Unlike the stock market, the bond market accurately reflects the real condition of the economy. 2-year Treasuries are at historic lows, while the 10-year has dipped below 3%. The flight-to-safety is pushing bond yields down even while equities continue to surge. Deflationary pressures are building, the so-called recovery is stalling. Bondholders are not taken-in by the cheery news of green shoots. They know how to read the data--spending is down, credit is tight, unemployment is headed higher, the banks are hiding their red ink, Europe's in trouble, manufacturing is about to slide, housing is in freefall, the money supply is shrinking, and the Fed is sitting on its hands doing absolutely nothing. When industry-leader Proctor & Gamble missed analysts earnings projections on Tuesday, it became apparent that product prices would continue to be slashed in an effort to retain market share. When prices fall, layoffs ensue and the downward spiral begins. Even so, Fed chairman Ben Bernanke continues to take a wait-and-see attitude.
The next leg down will be falling wages and collapsing asset prices. That will add to unemployment while putting more pressure on bank balance sheets leading to another round of bank closures. The Fed will be forced to restart quantitative easing--the central bank's bond-purchasing program designed to pump liquidity into the economy when interest rates are stuck at zero.
Here's an excerpt from the New York Times:
"Pay cuts are appearing most frequently among state and local governments, which are under extraordinary budget pressures and have often already tried furloughs, i.e., docking pay in exchange for time off.....Some businesses are also cutting workers’ pay, often to help stay afloat or to eliminate their losses, although a few have seized on the slack labor market and workers’ weak bargaining power to cut pay and thereby increase their profits and competitiveness….
Factory owners sometimes warn that they will close or move jobs to lower-cost locales unless workers agree to a pay cut. In its most recent union contract, General Motors is paying new employees $14 an hour, half the rate it pays its long-term workers.
Sub-Zero, which makes refrigerators, freezers and ovens, warned its workers last month that it might close one or more factories in Wisconsin and lay off 500 employees unless they accepted a 20 percent cut in wages and benefits…
David Lewin, a professor of management at the University of California, Los Angeles, who has written extensively on employee compensation, says some cuts are also quietly taking place among nonunion employers." ("More Workers Face Pay Cuts, Not Furloughs", Steven Greenhouse, New York Times)
The economy is slipping fast into deflation, but it's not too late to act. The bond market is telling us that the economy needs more fiscal stimulus. The labor market is telling us that the economy needs more fiscal stimulus. The housing market s telling us that the economy needs more fiscal stimulus. Manufacturing, consumer spending, consumer credit and bank lending are all telling us that the economy needs more fiscal stimulus. Every sector and datapoint is telling us the economy needs more fiscal stimulus. But congress, the White House, and the myriad far-right think tanks and foundations are telling us that they want debt consolidation, austerity measures, structural adjustment and belt-tightening. "That is what the market demands", they opine. Here is a response from economist J.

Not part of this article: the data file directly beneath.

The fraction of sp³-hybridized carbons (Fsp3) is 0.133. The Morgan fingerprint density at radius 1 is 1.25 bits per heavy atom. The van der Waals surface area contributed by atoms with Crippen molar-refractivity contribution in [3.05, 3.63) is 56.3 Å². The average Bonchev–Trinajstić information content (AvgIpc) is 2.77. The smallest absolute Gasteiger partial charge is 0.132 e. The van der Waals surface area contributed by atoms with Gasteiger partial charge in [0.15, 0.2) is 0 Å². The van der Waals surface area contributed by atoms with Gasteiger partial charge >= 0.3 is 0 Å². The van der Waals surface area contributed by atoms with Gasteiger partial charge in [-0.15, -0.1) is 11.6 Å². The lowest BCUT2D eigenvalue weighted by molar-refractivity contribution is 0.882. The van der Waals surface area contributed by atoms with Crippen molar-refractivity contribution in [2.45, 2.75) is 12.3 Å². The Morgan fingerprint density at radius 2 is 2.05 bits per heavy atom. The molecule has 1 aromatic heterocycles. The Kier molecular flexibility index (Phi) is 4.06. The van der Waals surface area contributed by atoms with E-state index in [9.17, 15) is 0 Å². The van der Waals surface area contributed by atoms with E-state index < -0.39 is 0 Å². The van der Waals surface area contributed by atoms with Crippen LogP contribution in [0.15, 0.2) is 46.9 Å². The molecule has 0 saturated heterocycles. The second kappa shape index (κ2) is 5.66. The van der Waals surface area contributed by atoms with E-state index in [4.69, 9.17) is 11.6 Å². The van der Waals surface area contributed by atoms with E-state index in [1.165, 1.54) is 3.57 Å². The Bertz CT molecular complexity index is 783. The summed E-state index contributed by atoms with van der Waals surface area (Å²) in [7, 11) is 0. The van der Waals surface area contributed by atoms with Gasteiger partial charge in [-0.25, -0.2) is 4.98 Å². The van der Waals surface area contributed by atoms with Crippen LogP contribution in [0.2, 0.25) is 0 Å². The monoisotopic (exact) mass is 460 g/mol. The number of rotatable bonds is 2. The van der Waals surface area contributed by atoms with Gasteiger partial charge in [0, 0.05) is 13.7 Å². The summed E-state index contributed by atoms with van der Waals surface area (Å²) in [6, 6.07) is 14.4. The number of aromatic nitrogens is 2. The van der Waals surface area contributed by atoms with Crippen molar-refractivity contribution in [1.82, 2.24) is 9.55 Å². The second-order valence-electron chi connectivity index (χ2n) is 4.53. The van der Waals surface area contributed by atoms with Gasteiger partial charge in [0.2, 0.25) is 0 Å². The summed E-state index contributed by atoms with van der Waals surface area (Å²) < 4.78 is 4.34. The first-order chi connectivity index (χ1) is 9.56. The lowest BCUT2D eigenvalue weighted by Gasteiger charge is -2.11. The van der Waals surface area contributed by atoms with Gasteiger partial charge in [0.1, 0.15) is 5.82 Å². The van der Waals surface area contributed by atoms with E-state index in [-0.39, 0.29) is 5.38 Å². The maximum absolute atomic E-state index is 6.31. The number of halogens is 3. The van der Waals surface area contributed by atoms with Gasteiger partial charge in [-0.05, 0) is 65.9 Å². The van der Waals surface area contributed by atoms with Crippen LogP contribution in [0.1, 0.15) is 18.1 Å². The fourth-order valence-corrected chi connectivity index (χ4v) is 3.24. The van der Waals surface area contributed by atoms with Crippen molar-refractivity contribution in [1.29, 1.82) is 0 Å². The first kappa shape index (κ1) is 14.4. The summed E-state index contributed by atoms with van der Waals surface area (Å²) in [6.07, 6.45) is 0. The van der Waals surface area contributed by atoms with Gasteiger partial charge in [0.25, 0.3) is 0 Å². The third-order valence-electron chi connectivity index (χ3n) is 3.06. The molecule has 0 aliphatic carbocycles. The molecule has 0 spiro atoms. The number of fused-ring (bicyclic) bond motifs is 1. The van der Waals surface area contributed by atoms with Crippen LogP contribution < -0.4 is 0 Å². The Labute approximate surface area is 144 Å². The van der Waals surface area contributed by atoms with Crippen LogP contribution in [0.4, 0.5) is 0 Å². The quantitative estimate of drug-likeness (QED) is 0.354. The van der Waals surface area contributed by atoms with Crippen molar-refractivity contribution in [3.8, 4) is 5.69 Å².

Bradford DeLong from his blog "Grasping Reality With Both Hands":
"What else does history tell us? It tells us that in 1925 Chancellor of the Exchequer Winston Churchill was ill-served when he rejected the arguments of John Maynard Keynes and accepted the arguments of his Treasury staff that Britain required retrenchment and austerity: Churchill thus gave Britain a three-year head start on suffering from the Great Depression.
It tells us that from 1930-1936 the belief of government after government of France’s Third Republic that if only they retrenched a little longer that the confidence of world capital markets in France would be so great that it could escape the Great Depression unscathed: the length of the Great Depression and the class war thus engendered in France weakened it enormously in the late 1930s.....” It teaches us that Weimar German SPD leader Rudolf Hilferding was extremely ill-advised to commit the SPD to policies of retrenchment and austerity when his labour economist Wladimir Woytinsky was calling for the SPD to develop a plan for a New Deal for Germany. And it teaches us that in his memoirs U.S. President Herbert Hoover, who was bitter about many things, was bitterest that he had let Treasury Secretary Andrew Mellon hamstring Hoover’s progressive impulses and lead the Hoover administration to policies of retrenchment and austerity.
History teaches us that when none of the three clear and present dangers that justify retrenchment and austerity--interest-rate crowding-out, rising inflationary pressures on consumer prices, national overleverage via borrowing in foreign currencies--are present, you should not retrench and austerity: don’t call the fire truck when there is no smoke. And history teaches us that when economies suffer from high unemployment, enormous excess capacity, incipient deflation, businesses terrified of a lack of customers, and an enormous excess demand for high quality assets, then is the time for expansion and stimulus: when the deck is awash, start bailing." ("Jean-Claude trichet rejects the counsels of history", J.Bradford DeLong, "Grasping Reality With Both Hands")
Depression is avoidable. Unfortunately, policymakers are dead-set on dragging the economy into another Depression. And that's the tragedy.